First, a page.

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For beginners, it can seem like a good idea (and an exciting prospect) to buy a company that tells a good story to investors, even if it currently lacks a track record of revenue and profit. But as Peter Lynch said in One Up On Wall Street, 'Long shots almost never pay off.' Loss making companies can act like a sponge for capital - so investors should be cautious that they're not throwing good money after bad.
Despite being in the age of tech-stock blue-sky investing, many investors still adopt a more traditional strategy; buying shares in profitable companies like CorVel (NASDAQ:CRVL). Even if this company is fairly valued by the market, investors would agree that generating consistent profits will continue to provide CorVel with the means to add long-term value to shareholders.
CorVel's Earnings Per Share Are Growing
If a company can keep growing earnings per share (EPS) long enough, its share price should eventually follow. That means EPS growth is considered a real positive by most successful long-term investors. Over the last three years, CorVel has grown EPS by 15% per year. That's a pretty good rate, if the company can sustain it.
Careful consideration of revenue growth and earnings before interest and taxation (EBIT) margins can help inform a view on the sustainability of the recent profit growth. CorVel shareholders can take confidence from the fact that EBIT margins are up from 11% to 13%, and revenue is growing. Ticking those two boxes is a good sign of growth, in our book.
The chart below shows how the company's bottom and top lines have progressed over time. Click on the chart to see the exact numbers.
While it's always good to see growing profits, you should always remember that a weak balance sheet could come back to bite. So check CorVel's balance sheet strength, before getting too excited.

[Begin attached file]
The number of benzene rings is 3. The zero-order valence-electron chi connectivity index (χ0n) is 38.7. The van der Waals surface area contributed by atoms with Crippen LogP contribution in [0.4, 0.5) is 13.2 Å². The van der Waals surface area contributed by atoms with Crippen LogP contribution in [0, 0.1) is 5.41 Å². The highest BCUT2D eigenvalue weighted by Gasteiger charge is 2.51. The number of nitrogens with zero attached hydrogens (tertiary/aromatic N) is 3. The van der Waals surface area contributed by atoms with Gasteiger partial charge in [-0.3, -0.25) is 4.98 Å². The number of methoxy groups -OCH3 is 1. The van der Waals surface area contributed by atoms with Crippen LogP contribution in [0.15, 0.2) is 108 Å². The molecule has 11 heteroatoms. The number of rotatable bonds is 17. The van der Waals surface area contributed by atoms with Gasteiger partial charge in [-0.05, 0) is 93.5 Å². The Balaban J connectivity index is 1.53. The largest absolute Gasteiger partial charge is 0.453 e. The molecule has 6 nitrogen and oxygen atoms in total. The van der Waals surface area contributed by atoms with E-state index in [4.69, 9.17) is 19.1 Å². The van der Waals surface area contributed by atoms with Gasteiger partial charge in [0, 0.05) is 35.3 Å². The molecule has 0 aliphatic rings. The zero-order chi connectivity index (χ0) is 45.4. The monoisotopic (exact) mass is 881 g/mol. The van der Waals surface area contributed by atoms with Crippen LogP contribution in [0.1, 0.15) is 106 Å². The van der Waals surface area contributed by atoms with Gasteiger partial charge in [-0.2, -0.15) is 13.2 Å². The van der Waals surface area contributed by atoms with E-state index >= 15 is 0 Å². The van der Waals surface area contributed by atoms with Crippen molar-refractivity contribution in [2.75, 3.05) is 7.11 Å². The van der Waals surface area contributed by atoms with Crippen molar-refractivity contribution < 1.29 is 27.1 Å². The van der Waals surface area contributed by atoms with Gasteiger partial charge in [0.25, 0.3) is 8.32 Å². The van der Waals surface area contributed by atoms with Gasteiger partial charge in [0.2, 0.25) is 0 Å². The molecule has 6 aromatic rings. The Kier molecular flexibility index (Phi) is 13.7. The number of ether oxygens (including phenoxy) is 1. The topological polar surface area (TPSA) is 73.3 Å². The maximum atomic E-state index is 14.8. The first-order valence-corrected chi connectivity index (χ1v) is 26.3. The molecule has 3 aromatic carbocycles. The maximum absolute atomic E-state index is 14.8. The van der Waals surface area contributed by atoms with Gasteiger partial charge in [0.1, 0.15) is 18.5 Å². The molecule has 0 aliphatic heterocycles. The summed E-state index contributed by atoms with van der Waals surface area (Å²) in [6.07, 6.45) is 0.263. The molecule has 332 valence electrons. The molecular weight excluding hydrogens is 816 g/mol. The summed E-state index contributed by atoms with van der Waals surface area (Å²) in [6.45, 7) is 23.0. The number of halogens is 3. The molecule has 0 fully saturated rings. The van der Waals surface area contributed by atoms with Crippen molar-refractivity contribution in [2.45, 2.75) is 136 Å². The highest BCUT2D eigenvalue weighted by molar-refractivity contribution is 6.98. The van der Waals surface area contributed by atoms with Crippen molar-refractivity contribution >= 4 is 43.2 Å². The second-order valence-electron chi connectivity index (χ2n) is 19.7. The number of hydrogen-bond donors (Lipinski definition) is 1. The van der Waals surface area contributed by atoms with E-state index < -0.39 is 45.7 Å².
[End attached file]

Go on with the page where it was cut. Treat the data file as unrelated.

Are CorVel Insiders Aligned With All Shareholders?
It's a necessity that company leaders act in the best interest of shareholders and so insider investment always comes as a reassurance to the market. Shareholders will be pleased by the fact that insiders own CorVel shares worth a considerable sum. Notably, they have an enviable stake in the company, worth US$271m. This suggests that leadership will be very mindful of shareholders' interests when making decisions!
While it's always good to see some strong conviction in the company from insiders through heavy investment, it's also important for shareholders to ask if management compensation policies are reasonable. A brief analysis of the CEO compensation suggests they are. For companies with market capitalisations between US$2.0b and US$6.4b, like CorVel, the median CEO pay is around US$6.9m.
CorVel's CEO took home a total compensation package of US$1.4m in the year prior to March 2022. First impressions seem to indicate a compensation policy that is favourable to shareholders. CEO compensation is hardly the most important aspect of a company to consider, but when it's reasonable, that gives a little more confidence that leadership are looking out for shareholder interests. Generally, arguments can be made that reasonable pay levels attest to good decision-making.
Should You Add CorVel To Your Watchlist?
One positive for CorVel is that it is growing EPS. That's nice to see. The fact that EPS is growing is a genuine positive for CorVel, but the pleasant picture gets better than that. With company insiders aligning themselves considerably with the company's success and modest CEO compensation, there's no arguments that this is a stock worth looking into. You should always think about risks though. Case in point, we've spotted 2 warning signs for CorVel you should be aware of, and 1 of them makes us a bit uncomfortable.
The beauty of investing is that you can invest in almost any company you want. But if you prefer to focus on stocks that have demonstrated insider buying, here is a list of companies with insider buying in the last three months.
Please note the insider transactions discussed in this article refer to reportable transactions in the relevant jurisdiction.
Have feedback on this article? Concerned about the content? Get in touch with us directly. Alternatively, email editorial-team (at) simplywallst.com.
This article by Simply Wall St is general in nature. We provide commentary based on historical data and analyst forecasts only using an unbiased methodology and our articles are not intended to be financial advice. It does not constitute a recommendation to buy or sell any stock, and does not take account of your objectives, or your financial situation. We aim to bring you long-term focused analysis driven by fundamental data. Note that our analysis may not factor in the latest price-sensitive company announcements or qualitative material. Simply Wall St has no position in any stocks mentioned.
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